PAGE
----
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One of the defects du jour we have been seeing in our practice the last few years relates to exterior finishes on buildings, primarily claims of excess cracking and/or debonding of stucco resulting in water intrusion issues.  Initially, plaintiffs were content with remedying the alleged defects in the stucco by location; however, more and more experts are now calling for the complete replacement of exterior wall systems.  Recently, we  had a case where an expert was claiming the stucco had to be completely removed and replaced on all four faces of a hi-rise residential condominium because it was debonding (despite the fact it took a jackhammer to even loosen the stucco).  We have also seen proposals to replace stucco with an Exterior Insulation and Finish System (“EIFS”), a synthetic product that looks like stucco.  However, EIFS is not a perfect solution and has problems of its own.

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With more than 70 percent of omen with children currently in the workforce, pregnancy discrimination is the fastest growing area of discrimination cases in the United States.  The U.S. Equal Employment Opportunity Commission (EEOC) asserts that over the last 10 years pregnancy discrimination charges filed with the EEOC have increased over 35 percent. While many pregnant workers are able to continue working throughout their pregnancy, fully understanding the legal rights afforded to pregnant workers under the applicable laws, including the Pregnancy Discrimination Act (PDA) and the Americans with Disability Act (ADA), is necessary for the full protection of our pregnant workers, especially those workers who experience pregnancy-related complications.

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The December 16, 2013, decision issued by the United States Supreme Court inHeimeshoff v. Hartford Life & Acc. Ins. Co., 134 S. Ct. 604 (2013), spread holiday cheer throughout the insurance industry. In Heimeshoff, the Court unanimously held that contractual limitations periods contained within employee benefit plans covered by ERISA are generally enforceable even when the contractual limitation period begins to run before a participant’s cause of action under 29 U.S.C. § 1132(a)(1)(b) has accrued. See Heimeshoff, 134 S. Ct. at 608.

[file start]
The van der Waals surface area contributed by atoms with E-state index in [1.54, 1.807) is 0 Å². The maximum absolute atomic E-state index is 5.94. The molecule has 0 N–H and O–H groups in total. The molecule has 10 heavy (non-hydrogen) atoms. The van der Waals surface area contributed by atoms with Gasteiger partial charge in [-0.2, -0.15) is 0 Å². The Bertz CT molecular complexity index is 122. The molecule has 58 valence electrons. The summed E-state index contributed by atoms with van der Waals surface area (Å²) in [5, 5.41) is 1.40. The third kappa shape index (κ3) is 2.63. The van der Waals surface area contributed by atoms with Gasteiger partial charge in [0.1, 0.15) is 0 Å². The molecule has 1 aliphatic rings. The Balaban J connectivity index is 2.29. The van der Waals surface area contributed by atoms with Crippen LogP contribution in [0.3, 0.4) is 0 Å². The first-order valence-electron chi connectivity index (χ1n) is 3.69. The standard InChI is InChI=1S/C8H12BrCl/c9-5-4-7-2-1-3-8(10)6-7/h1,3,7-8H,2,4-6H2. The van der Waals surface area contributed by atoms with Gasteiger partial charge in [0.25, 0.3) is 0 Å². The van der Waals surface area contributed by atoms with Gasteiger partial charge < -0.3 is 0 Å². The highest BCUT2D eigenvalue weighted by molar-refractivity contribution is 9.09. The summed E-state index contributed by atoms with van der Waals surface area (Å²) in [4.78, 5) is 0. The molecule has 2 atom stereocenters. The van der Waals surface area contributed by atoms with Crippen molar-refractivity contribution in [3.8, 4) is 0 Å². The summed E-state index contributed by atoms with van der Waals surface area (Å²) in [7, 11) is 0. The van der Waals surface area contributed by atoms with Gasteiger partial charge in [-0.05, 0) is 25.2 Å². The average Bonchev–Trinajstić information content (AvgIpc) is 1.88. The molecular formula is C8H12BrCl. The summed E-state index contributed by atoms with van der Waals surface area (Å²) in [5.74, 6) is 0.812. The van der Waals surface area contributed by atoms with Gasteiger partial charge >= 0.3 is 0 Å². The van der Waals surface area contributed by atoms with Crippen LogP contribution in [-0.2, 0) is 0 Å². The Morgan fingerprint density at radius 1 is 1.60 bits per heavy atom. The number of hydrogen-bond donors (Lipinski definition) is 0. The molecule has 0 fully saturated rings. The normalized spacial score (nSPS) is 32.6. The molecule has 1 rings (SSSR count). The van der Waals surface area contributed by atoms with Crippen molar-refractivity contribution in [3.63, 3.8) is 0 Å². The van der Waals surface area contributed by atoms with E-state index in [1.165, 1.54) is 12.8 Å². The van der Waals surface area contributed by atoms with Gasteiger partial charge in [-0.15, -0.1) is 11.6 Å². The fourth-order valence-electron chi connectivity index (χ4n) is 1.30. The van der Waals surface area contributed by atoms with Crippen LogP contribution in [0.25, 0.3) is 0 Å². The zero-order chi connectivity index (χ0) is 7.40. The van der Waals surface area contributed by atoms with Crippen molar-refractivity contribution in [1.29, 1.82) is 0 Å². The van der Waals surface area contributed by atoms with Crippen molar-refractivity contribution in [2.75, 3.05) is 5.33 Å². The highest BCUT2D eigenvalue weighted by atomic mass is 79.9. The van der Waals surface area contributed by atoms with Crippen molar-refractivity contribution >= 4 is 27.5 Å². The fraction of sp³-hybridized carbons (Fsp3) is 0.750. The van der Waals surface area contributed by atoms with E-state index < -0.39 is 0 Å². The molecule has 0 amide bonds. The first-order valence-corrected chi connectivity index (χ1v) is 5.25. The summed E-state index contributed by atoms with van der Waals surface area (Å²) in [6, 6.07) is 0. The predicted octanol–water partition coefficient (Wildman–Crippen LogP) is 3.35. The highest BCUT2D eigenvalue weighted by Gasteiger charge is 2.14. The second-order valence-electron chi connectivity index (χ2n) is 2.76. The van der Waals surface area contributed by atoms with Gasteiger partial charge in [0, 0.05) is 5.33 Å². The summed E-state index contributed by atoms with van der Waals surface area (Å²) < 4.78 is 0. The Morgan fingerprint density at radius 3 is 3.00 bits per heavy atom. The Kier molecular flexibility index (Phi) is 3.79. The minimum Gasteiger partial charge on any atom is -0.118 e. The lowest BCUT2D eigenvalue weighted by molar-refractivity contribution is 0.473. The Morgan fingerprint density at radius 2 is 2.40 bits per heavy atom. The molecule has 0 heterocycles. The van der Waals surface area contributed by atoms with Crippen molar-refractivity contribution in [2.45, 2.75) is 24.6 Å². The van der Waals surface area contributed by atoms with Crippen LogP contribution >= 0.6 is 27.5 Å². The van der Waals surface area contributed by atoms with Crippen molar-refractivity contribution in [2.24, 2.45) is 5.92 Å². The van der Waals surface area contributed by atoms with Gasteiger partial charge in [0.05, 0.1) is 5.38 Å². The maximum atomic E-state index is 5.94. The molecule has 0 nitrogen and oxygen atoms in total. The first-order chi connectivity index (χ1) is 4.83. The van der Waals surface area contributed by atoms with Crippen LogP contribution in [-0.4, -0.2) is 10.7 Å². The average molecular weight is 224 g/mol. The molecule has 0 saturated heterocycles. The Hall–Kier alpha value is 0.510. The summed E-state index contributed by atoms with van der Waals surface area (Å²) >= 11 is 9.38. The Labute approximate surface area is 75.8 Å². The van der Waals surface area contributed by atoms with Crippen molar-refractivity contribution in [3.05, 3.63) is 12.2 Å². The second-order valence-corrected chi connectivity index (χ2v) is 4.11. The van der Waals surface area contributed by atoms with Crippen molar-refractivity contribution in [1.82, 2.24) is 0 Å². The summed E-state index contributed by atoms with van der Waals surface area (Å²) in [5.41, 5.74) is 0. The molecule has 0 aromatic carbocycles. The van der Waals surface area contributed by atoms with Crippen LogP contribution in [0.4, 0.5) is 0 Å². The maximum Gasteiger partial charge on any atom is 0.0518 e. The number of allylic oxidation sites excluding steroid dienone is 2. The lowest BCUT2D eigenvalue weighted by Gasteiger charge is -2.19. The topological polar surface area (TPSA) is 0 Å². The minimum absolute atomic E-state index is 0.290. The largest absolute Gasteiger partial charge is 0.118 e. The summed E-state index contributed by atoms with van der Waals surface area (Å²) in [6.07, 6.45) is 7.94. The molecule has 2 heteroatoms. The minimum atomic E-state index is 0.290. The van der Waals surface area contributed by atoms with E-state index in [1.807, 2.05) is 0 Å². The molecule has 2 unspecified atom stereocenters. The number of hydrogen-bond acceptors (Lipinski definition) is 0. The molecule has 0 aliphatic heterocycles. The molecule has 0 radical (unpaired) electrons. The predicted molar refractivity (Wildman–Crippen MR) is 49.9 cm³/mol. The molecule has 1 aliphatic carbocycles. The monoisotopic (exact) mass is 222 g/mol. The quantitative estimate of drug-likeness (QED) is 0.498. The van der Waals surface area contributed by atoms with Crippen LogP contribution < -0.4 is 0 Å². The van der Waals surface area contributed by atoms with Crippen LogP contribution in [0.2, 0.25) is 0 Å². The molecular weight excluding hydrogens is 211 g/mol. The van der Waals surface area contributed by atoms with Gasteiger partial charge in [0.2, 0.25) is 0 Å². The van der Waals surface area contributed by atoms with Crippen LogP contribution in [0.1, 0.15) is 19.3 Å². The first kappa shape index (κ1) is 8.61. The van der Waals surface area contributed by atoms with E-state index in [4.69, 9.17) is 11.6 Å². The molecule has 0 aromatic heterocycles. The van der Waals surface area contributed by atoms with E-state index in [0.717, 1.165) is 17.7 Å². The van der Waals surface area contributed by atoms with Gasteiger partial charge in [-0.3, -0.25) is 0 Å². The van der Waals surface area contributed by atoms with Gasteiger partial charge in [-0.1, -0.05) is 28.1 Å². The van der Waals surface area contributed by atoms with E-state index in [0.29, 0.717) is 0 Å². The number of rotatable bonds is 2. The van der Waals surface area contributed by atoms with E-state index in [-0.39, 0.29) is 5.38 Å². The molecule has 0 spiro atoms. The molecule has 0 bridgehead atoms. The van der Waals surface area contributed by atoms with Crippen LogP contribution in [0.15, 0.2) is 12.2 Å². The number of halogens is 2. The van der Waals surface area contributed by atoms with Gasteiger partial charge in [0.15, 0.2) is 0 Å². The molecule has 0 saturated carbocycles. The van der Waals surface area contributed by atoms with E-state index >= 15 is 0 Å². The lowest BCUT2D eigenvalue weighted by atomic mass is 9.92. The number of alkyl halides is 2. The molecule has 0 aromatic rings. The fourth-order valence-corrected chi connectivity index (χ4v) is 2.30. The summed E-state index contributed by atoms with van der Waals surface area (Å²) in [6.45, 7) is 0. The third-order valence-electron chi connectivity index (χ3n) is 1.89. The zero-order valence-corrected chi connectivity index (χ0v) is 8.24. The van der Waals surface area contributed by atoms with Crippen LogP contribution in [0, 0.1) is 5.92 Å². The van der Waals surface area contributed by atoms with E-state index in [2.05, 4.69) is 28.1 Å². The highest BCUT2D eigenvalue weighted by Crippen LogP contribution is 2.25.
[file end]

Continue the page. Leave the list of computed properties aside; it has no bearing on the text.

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San Francisco passes retail worker 'bill of rights'  - CNN Money 11/26/2014
U.S. regulator orders national Takata driver-side air bag recall  - Reuters 11/26/2014
Washington Redskins can sue actual American Indians over trademarks  - Inside Counsel 11/26/2014
Justice Ginsburg Has Heart Stent Inserted, High Court Says  - Bloomberg 11/26/2014
Feds close Jeep rear-crash and Ford steering probes  - USA Today 11/26/2014
4th Circuit makes new law: Remands based on fraud can be undone  - Reuters 11/26/2014
GM Can’t Move California Prosecutor’s Lawsuit to New York  - Bloomberg 11/26/2014
Court to weigh whether employers must accommodate pregnant workers with the same limits as others  - ABA Journal 11/26/2014
NFL, Union Discuss Personal Conduct Policy  - ABC News 11/26/2014
Hackers lock Sony Pictures employees out of computers, steal private data  - Inside Counsel 11/26/2014
Redskins Can Sue American Indians Over Team’s Trademark  - Bloomberg 11/26/2014
Paying workers with health issues to get exchange-market insurance violates the law, feds say  - ABA Journal 11/26/2014
United Mine Workers responds to strike complaint  - Yahoo!Finance 11/26/2014
The 4 November privacy stories you need to be watching and why  - Inside Counsel 11/26/2014
Feds Ignore Climate Change to Cash in on Coal  - Courthouse News Service 11/26/2014

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